By Steve Gunn EAGnews.org
KILLEEN, Texas – Bit by bit, school boards around the nation are starting to understand the key to surviving the current recession: cutting unnecessary labor costs that eat up huge chunks of school district budgets.
A good example comes from the Killeen, Texas school district, where the school board is considering a proposal to halt longevity- based stipends for teachers. Under the current program, teachers receive $1,175 in extra pay for every five years of service, on top of overall percentage raises and automatic, annual step raises. Auxiliary staff receive an extra $705 for every five years of service.
The stipends are not one-year bonuses. They are permanent raises that remain part of the employee’s salary until retirement.
Ending the perk would save the district about $900,000 per year and about $8.4 million over time, according to the Killeen Daily Herald. That would be a great help to a district that’s scrambling to balance its budget following large reductions in state aid that led to recent staff reductions and student program cuts.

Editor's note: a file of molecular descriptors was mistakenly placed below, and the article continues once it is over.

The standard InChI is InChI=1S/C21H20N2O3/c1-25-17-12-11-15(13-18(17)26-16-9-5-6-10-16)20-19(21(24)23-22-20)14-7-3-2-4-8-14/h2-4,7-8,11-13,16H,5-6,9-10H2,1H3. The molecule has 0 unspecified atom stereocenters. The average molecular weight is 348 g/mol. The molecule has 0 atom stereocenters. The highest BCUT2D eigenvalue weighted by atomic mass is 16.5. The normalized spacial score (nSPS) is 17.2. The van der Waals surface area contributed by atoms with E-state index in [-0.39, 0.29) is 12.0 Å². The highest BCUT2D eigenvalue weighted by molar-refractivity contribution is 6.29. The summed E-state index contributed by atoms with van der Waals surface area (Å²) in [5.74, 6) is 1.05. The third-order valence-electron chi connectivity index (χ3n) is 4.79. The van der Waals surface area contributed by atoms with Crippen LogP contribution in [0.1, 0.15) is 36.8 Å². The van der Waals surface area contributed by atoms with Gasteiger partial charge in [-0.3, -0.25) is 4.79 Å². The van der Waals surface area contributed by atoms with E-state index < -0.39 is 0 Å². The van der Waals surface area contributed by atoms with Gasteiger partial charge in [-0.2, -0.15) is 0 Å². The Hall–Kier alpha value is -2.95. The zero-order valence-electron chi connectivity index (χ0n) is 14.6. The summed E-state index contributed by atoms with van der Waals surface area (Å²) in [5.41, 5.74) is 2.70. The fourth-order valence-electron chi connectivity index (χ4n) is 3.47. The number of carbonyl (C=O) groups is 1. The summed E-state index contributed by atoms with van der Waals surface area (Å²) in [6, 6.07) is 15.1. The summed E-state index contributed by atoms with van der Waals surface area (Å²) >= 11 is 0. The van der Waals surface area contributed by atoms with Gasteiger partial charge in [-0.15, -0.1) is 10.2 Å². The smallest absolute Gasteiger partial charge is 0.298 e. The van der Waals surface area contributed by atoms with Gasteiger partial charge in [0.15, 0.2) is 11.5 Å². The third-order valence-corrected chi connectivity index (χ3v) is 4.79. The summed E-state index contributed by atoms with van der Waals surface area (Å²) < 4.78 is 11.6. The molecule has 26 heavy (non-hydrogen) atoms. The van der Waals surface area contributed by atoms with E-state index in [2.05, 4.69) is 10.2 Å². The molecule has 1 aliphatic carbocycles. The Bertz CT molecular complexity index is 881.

Of course the local teachers union objects to the proposal, claiming the loss of the stipend would convince more experienced teachers to leave the district. But under the proposal current teachers would keep their most recent bonuses, and only eight percent of the bonuses have been going to older teachers, anyway.
According to district figures, 1,347 of the 1,594 teachers who most recently received longevity bonuses have fewer than 19 years of service in the district. This group accounts for the highest employee turnover in the district, according to the newspaper.
So perhaps the longevity bonuses aren’t doing what they were designed to do in the first place – convince teachers to stick around for an entire career.
Longevity bonuses are just one example of the type of wasteful contract provisions that can be found in most teachers union collective bargaining agreements. Free health insurance, free retirement pensions, reimbursement for unused sick days, salaries and benefits for teachers who work full-time for the union, extra pay for lunchroom monitoring and bonuses for teachers with a few extra students are other ugly examples.
Put together, they cost cash-starved school districts millions of dollars they can’t afford.
Any school district in a genuine financial emergency should have the power to shed itself of these type of labor costs before a single younger teacher is laid off or a single student program is cancelled. All the adults should accept a little less to make sure students are shielded as much as possible from the effects of the poor economy.
Schools exist, after all, for the students, not the adults who staff them.
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